・Haruka: Freelancer, 1.4 years in the house / Ami: 1st year travel agency employee, 11 months in the house

A community drawn together by cuisine

Life in a sharehouse brings new encounters and cultivates a person’s values. Living in one for the first time can be nerve-racking.


That’s why we head off to find out exactly who is living in these sharehouses!


We visited Stylio With Kamiikedai, a sharehouse in the Ota Ward’s Kamiikedai with a theme focused around food. The main feature of the house is its common area, which include a large kitchen and dining area, lounge space and work space. Timber furniture used throughout the interior creates a natural and warm atmosphere within.


Events such as Christmas and birthday parties are held at the house and often catered by the residents themselves. Stylio With Kamiikedai not only has all the bells and whistles, it also fosters strong bonds and interactions among housemates.


We spoke to two residents whose own values and ideals broadened by living in such an amazing house. Let’s hear what they have to say!


These two cheerfully sat down to speak to us for a calm, laid-back conversation.

---Is this your first time living in a sharehouse?
Yes. I lived on my own before, and I never cooked meals like I do now. I hated coming home to an empty apartment so I always ate out with friends and begged them to keep me company. I hated living there (laughs). Now I love where I live and can’t wait to get home whenever I’m out! (laughs)
I lived in a sharehouse in Australia, but this is my first time in Japan. I didn’t know what to expect of Japan's sharehouses, though, and did wonder what it would be like before moving in.
---How do you like living here?
There’s something going on everyday. (laughs) There’s just so much excitement, and you learn so much from others. I’m glad I chose to live here because I have grown a lot since moving in, and I want to share the greatness that is a sharehouse with people who have never tried it.
You gain a lot of big brothers and sisters living in a sharehouse. I started living here when I was just leaving school and starting to make my way in the world, and having these people there to show me different lifestyles and ways of living was very helpful.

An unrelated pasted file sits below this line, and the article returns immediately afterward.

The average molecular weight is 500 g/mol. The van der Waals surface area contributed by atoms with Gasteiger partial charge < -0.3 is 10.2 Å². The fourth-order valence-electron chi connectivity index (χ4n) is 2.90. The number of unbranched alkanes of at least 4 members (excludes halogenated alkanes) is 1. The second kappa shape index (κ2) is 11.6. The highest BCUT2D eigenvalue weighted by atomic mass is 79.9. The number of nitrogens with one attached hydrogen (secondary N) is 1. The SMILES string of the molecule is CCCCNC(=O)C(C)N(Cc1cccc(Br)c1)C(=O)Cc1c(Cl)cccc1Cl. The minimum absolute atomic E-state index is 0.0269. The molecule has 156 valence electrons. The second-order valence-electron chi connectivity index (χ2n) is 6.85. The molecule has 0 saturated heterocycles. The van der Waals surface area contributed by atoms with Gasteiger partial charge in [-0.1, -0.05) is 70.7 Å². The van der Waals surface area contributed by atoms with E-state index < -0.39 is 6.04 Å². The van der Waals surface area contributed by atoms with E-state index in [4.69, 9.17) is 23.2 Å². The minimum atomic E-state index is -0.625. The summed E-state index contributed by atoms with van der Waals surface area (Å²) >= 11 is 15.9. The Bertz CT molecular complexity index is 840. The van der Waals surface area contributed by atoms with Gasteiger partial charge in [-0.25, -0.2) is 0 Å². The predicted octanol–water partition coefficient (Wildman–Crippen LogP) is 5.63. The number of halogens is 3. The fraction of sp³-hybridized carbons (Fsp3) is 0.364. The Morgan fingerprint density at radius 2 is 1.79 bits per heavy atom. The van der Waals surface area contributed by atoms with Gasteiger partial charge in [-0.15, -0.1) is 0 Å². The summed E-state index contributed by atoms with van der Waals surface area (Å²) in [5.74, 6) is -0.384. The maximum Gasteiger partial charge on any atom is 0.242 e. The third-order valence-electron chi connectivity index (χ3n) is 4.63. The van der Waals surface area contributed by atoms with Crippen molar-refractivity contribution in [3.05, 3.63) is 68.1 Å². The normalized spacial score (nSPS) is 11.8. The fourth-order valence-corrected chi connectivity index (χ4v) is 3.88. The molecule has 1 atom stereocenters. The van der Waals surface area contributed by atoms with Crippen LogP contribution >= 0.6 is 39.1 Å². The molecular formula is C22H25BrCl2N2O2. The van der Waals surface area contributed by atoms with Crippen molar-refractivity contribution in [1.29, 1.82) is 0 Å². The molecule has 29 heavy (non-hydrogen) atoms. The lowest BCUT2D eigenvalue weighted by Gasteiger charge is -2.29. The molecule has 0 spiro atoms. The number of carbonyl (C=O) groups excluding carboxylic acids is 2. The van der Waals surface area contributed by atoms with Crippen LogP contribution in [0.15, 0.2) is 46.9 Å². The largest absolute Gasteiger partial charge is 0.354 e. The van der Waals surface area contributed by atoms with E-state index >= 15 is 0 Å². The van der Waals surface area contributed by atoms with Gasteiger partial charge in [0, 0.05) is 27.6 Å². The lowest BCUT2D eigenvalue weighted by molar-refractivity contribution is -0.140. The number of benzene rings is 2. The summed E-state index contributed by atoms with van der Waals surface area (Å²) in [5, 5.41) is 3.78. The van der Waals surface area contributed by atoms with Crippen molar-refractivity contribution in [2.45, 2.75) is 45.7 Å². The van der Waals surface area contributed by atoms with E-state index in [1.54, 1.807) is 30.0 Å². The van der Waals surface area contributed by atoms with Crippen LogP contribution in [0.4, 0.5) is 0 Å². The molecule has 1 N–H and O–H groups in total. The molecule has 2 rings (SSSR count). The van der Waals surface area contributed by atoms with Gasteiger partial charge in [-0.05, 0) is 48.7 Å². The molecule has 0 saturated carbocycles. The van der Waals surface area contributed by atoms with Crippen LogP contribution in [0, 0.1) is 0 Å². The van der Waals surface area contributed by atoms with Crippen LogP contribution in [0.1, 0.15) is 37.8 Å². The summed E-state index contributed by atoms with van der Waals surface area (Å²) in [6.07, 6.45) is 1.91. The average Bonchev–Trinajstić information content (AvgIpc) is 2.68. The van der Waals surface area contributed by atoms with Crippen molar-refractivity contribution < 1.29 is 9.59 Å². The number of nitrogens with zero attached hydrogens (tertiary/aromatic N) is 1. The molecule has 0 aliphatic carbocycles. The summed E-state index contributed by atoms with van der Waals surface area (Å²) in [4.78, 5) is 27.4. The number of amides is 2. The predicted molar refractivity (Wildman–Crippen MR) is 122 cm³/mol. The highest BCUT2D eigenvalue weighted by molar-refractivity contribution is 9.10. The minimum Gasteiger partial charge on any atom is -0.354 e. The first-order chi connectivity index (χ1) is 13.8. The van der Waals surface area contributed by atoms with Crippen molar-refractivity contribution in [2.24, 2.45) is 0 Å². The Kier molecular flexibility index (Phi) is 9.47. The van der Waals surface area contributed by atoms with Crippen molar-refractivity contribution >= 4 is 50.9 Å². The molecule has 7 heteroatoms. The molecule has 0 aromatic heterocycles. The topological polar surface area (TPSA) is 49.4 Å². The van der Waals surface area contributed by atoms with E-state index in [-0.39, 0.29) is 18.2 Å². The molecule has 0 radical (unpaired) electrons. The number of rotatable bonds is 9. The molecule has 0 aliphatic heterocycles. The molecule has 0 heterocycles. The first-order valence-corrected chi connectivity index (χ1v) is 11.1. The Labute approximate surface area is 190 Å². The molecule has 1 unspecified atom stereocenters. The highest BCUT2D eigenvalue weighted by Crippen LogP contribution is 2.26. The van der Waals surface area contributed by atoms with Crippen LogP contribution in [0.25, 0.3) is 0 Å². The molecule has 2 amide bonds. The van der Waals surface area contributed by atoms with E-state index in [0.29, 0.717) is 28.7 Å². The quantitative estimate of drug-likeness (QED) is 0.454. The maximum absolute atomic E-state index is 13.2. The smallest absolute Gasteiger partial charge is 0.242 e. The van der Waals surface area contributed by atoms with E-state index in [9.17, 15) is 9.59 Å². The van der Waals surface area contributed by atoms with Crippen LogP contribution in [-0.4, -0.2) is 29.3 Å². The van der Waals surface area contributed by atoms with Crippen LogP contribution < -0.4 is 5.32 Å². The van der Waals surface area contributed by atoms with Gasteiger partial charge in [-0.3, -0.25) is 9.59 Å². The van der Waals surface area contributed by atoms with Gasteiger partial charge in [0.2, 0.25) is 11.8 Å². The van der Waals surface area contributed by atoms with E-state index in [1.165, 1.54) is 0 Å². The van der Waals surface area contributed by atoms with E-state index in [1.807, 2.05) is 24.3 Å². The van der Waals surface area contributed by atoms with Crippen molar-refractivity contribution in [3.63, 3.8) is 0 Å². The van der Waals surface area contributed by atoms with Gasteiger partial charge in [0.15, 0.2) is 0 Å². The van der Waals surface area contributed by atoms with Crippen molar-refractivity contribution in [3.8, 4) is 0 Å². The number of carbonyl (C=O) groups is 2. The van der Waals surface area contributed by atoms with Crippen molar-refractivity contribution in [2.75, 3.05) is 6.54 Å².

An event lead by housemates. House parties are easy to plan in a sharehouse.

Living together, creating together, laughing together

---Do you have any favorite sharehouse memories?
I have many. The most recent is from a share mate's farewell party. That particular share mate would always wear stripes, so we made it a stripe-themed party. (laughs) You might think it’s a little strange, but everyone gets really into it, creating slideshows and original songs. I find it amazing that everyone is willing to work together like that!
The Christmas party was also a lot of fun! Friends we had invited to the event left saying how amazing they thought sharehouses were, which made us really happy. I still remember how fun we had, especially when we were exchanging gifts at the end. Everyone got involved, even housemates that don’t talk that much and housemates who are usually cool and aloof. I always laugh to myself when I remember that day (laughs)
---How man people came to the Christmas party?
There were about 40 people, I guess. Everyone has different lifestyles and commitments, and it’s only at these events that we can all get together. There were some really funny gift choices and it was hilarious to see who got who what (laughs)
I was surprised at how much thought went into the gifts. It was so much fun. I can’t describe to you how much fun it was!


The Christmas party. As one would expect from a food-themed sharehouse, trays of professional-grade party platters line the table.

A giving spirit in the house

---What is the best thing about this house?